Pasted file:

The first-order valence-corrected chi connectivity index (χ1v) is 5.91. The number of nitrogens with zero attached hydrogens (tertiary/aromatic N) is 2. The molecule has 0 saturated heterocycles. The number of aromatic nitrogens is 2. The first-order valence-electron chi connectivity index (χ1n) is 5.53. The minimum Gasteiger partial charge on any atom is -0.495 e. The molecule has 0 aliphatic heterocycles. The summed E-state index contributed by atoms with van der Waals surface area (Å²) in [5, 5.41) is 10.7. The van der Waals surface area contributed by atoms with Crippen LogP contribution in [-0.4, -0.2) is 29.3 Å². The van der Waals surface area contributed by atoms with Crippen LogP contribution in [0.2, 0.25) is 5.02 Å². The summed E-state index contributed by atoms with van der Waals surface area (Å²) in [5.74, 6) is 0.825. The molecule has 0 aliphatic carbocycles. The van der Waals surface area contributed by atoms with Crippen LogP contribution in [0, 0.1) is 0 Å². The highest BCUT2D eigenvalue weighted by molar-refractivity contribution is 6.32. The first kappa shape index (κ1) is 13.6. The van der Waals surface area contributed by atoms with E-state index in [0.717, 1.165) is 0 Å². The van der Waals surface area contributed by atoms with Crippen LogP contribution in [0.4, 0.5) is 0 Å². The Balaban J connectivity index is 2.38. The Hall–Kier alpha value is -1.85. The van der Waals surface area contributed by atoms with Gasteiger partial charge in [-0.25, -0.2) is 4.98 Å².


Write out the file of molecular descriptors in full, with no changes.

The first-order valence-corrected chi connectivity index (χ1v) is 5.91. The number of nitrogens with zero attached hydrogens (tertiary/aromatic N) is 2. The molecule has 0 saturated heterocycles. The number of aromatic nitrogens is 2. The first-order valence-electron chi connectivity index (χ1n) is 5.53. The minimum Gasteiger partial charge on any atom is -0.495 e. The molecule has 0 aliphatic heterocycles. The summed E-state index contributed by atoms with van der Waals surface area (Å²) in [5, 5.41) is 10.7. The van der Waals surface area contributed by atoms with Crippen LogP contribution in [-0.4, -0.2) is 29.3 Å². The van der Waals surface area contributed by atoms with Crippen LogP contribution in [0.2, 0.25) is 5.02 Å². The summed E-state index contributed by atoms with van der Waals surface area (Å²) in [5.74, 6) is 0.825. The molecule has 0 aliphatic carbocycles. The van der Waals surface area contributed by atoms with Crippen LogP contribution in [0, 0.1) is 0 Å². The highest BCUT2D eigenvalue weighted by molar-refractivity contribution is 6.32. The first kappa shape index (κ1) is 13.6. The van der Waals surface area contributed by atoms with E-state index in [0.717, 1.165) is 0 Å². The van der Waals surface area contributed by atoms with Crippen LogP contribution in [0.4, 0.5) is 0 Å². The Balaban J connectivity index is 2.38. The Hall–Kier alpha value is -1.85. The van der Waals surface area contributed by atoms with Gasteiger partial charge in [-0.25, -0.2) is 4.98 Å².